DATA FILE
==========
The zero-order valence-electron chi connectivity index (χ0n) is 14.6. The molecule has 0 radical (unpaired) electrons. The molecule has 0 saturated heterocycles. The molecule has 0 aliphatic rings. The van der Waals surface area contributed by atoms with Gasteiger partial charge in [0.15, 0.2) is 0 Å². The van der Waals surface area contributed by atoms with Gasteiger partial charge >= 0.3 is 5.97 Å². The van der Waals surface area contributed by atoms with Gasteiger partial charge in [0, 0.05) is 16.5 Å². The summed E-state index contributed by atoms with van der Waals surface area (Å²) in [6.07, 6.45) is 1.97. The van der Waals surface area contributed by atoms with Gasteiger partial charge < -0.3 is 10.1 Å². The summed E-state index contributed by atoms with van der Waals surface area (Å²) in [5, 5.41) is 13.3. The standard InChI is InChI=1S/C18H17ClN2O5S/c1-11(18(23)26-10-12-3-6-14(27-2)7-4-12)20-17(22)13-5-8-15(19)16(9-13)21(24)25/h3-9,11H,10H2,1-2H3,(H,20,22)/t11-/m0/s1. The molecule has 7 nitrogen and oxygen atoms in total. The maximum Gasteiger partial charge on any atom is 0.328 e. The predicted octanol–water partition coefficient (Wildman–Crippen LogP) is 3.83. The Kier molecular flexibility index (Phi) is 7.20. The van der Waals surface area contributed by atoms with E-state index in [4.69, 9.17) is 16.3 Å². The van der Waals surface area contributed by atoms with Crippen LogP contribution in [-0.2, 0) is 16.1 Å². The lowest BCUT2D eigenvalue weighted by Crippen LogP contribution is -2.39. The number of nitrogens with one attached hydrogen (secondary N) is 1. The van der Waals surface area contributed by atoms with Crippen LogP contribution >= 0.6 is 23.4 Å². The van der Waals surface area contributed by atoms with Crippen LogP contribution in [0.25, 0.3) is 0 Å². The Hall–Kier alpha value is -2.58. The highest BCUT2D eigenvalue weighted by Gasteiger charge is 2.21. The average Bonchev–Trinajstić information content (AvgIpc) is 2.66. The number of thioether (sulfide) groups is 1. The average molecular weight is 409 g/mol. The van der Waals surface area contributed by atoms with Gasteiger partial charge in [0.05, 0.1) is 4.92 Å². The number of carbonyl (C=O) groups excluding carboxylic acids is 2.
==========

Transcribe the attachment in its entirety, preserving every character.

The zero-order valence-electron chi connectivity index (χ0n) is 14.6. The molecule has 0 radical (unpaired) electrons. The molecule has 0 saturated heterocycles. The molecule has 0 aliphatic rings. The van der Waals surface area contributed by atoms with Gasteiger partial charge in [0.15, 0.2) is 0 Å². The van der Waals surface area contributed by atoms with Gasteiger partial charge >= 0.3 is 5.97 Å². The van der Waals surface area contributed by atoms with Gasteiger partial charge in [0, 0.05) is 16.5 Å². The summed E-state index contributed by atoms with van der Waals surface area (Å²) in [6.07, 6.45) is 1.97. The van der Waals surface area contributed by atoms with Gasteiger partial charge < -0.3 is 10.1 Å². The summed E-state index contributed by atoms with van der Waals surface area (Å²) in [5, 5.41) is 13.3. The standard InChI is InChI=1S/C18H17ClN2O5S/c1-11(18(23)26-10-12-3-6-14(27-2)7-4-12)20-17(22)13-5-8-15(19)16(9-13)21(24)25/h3-9,11H,10H2,1-2H3,(H,20,22)/t11-/m0/s1. The molecule has 7 nitrogen and oxygen atoms in total. The maximum Gasteiger partial charge on any atom is 0.328 e. The predicted octanol–water partition coefficient (Wildman–Crippen LogP) is 3.83. The Kier molecular flexibility index (Phi) is 7.20. The van der Waals surface area contributed by atoms with E-state index in [4.69, 9.17) is 16.3 Å². The van der Waals surface area contributed by atoms with Crippen LogP contribution in [-0.2, 0) is 16.1 Å². The lowest BCUT2D eigenvalue weighted by Crippen LogP contribution is -2.39. The number of nitrogens with one attached hydrogen (secondary N) is 1. The van der Waals surface area contributed by atoms with Crippen LogP contribution >= 0.6 is 23.4 Å². The van der Waals surface area contributed by atoms with Crippen LogP contribution in [0.25, 0.3) is 0 Å². The Hall–Kier alpha value is -2.58. The highest BCUT2D eigenvalue weighted by Gasteiger charge is 2.21. The average Bonchev–Trinajstić information content (AvgIpc) is 2.66. The number of thioether (sulfide) groups is 1. The average molecular weight is 409 g/mol. The van der Waals surface area contributed by atoms with Gasteiger partial charge in [0.05, 0.1) is 4.92 Å². The number of carbonyl (C=O) groups excluding carboxylic acids is 2.